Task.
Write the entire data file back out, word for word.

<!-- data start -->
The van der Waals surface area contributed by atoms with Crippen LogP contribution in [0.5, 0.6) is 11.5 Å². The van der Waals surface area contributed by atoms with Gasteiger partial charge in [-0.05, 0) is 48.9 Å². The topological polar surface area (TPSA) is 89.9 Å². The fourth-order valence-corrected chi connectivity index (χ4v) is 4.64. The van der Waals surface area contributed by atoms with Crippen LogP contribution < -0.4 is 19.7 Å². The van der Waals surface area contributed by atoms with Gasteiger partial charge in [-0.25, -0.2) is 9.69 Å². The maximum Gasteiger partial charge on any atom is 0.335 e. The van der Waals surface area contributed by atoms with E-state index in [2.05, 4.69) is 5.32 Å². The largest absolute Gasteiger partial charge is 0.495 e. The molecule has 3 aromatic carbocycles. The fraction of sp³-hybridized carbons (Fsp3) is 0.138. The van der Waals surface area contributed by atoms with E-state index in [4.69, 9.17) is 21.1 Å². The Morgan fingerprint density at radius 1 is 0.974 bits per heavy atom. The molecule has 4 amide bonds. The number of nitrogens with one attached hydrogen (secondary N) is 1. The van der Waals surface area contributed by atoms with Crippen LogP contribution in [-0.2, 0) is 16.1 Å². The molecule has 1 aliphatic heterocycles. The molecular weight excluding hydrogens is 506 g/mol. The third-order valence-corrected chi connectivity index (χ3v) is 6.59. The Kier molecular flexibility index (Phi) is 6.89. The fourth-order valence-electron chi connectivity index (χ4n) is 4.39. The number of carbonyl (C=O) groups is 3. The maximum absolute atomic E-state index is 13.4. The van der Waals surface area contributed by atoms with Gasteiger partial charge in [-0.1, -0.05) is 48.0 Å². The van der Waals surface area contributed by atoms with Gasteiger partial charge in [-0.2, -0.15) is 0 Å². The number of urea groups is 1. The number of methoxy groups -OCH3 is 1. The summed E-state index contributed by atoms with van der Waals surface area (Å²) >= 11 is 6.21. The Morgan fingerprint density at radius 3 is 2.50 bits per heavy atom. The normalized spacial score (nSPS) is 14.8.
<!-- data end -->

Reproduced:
The van der Waals surface area contributed by atoms with Crippen LogP contribution in [0.5, 0.6) is 11.5 Å². The van der Waals surface area contributed by atoms with Gasteiger partial charge in [-0.05, 0) is 48.9 Å². The topological polar surface area (TPSA) is 89.9 Å². The fourth-order valence-corrected chi connectivity index (χ4v) is 4.64. The van der Waals surface area contributed by atoms with Crippen LogP contribution < -0.4 is 19.7 Å². The van der Waals surface area contributed by atoms with Gasteiger partial charge in [-0.25, -0.2) is 9.69 Å². The maximum Gasteiger partial charge on any atom is 0.335 e. The van der Waals surface area contributed by atoms with E-state index in [2.05, 4.69) is 5.32 Å². The largest absolute Gasteiger partial charge is 0.495 e. The molecule has 3 aromatic carbocycles. The fraction of sp³-hybridized carbons (Fsp3) is 0.138. The van der Waals surface area contributed by atoms with E-state index in [4.69, 9.17) is 21.1 Å². The Morgan fingerprint density at radius 1 is 0.974 bits per heavy atom. The molecule has 4 amide bonds. The number of nitrogens with one attached hydrogen (secondary N) is 1. The van der Waals surface area contributed by atoms with Crippen LogP contribution in [-0.2, 0) is 16.1 Å². The molecule has 1 aliphatic heterocycles. The molecular weight excluding hydrogens is 506 g/mol. The third-order valence-corrected chi connectivity index (χ3v) is 6.59. The Kier molecular flexibility index (Phi) is 6.89. The fourth-order valence-electron chi connectivity index (χ4n) is 4.39. The number of carbonyl (C=O) groups is 3. The maximum absolute atomic E-state index is 13.4. The van der Waals surface area contributed by atoms with Gasteiger partial charge in [-0.1, -0.05) is 48.0 Å². The van der Waals surface area contributed by atoms with Gasteiger partial charge in [-0.2, -0.15) is 0 Å². The number of urea groups is 1. The number of methoxy groups -OCH3 is 1. The summed E-state index contributed by atoms with van der Waals surface area (Å²) >= 11 is 6.21. The Morgan fingerprint density at radius 3 is 2.50 bits per heavy atom. The normalized spacial score (nSPS) is 14.8.